Crude oil trades through two primary markets, Western Intermediate (WTI) and Brent. WTI originates in the U.S. Permian Basin and other local sources while Brent comes from more than a dozen fields in the North Atlantic. These varieties contain different sulfur content and API gravity, with lower WTI levels commonly called light sweet crude oil. Brent has become a better indicator of worldwide pricing in recent years, although WTI is now more heavily traded in the world futures markets (after two years of Brent volume leadership).
We normally trade WTI (ticker symbol: CL). The WTI Crude market is usually very volatile and can have large price swings which makes it a favorite for short-term speculation or day trading. This volatility can be a double-edged sword however. For retail traders using small lots (or contracts) is typically the way to start as the more contracts usually can be difficult to trade.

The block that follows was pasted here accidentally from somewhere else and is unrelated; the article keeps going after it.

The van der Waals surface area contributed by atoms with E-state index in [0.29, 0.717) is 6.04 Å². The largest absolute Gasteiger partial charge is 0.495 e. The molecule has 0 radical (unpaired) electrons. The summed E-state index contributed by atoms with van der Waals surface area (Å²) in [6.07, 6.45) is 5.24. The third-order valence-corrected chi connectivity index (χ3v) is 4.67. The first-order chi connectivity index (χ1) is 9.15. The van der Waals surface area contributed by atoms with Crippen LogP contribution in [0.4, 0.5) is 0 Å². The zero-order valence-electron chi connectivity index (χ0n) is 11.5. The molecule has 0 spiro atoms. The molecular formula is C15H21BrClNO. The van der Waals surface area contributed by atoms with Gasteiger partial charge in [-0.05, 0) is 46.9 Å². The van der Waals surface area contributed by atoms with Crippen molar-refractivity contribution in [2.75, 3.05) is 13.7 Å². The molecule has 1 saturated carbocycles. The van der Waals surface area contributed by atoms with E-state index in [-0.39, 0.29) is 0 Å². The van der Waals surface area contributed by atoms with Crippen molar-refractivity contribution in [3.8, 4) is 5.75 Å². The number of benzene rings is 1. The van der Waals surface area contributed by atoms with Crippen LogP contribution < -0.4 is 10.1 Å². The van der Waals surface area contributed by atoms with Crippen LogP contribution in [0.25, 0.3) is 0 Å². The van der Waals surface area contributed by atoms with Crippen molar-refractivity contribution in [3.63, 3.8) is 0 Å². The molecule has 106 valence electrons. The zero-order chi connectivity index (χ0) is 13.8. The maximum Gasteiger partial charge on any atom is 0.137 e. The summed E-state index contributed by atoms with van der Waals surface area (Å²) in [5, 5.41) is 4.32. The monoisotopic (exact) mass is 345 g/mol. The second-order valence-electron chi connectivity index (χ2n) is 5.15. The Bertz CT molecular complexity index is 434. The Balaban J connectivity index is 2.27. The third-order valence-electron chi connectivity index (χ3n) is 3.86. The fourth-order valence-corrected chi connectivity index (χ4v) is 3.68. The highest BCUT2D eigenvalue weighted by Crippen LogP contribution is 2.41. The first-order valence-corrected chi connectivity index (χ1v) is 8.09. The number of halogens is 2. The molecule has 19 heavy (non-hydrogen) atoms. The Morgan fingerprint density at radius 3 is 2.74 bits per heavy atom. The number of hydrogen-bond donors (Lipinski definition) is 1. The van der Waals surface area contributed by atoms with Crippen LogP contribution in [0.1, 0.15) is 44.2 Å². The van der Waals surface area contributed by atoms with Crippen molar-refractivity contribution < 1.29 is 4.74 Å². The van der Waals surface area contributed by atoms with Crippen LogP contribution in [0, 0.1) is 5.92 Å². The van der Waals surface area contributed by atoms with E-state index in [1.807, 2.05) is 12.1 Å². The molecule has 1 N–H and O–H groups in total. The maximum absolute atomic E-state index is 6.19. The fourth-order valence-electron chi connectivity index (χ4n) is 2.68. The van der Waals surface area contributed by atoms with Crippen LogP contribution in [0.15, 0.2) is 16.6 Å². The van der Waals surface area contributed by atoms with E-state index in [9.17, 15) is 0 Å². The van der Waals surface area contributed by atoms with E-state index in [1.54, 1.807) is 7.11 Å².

Every .01 cent is equal to $10. Therefore, a $0.50 move using 1 contract is $500. The trade above was using 2 contracts and netted $940 before commissions which are usually less than $5 and not something to worry about.
Our advice as a new trader is to be very cautious with crude oil futures, they can be very profitable but can turn dangerous quickly if you don't know what you're doing. Many retail traders jump into the futures markets with very little understanding of how they work or how to manage risk and can quickly lose thousands of dollars due to the leverage. However, the positive is that when mastered this market becomes amazing to trade.
We hope you enjoyed this article on trading crude oil futures.
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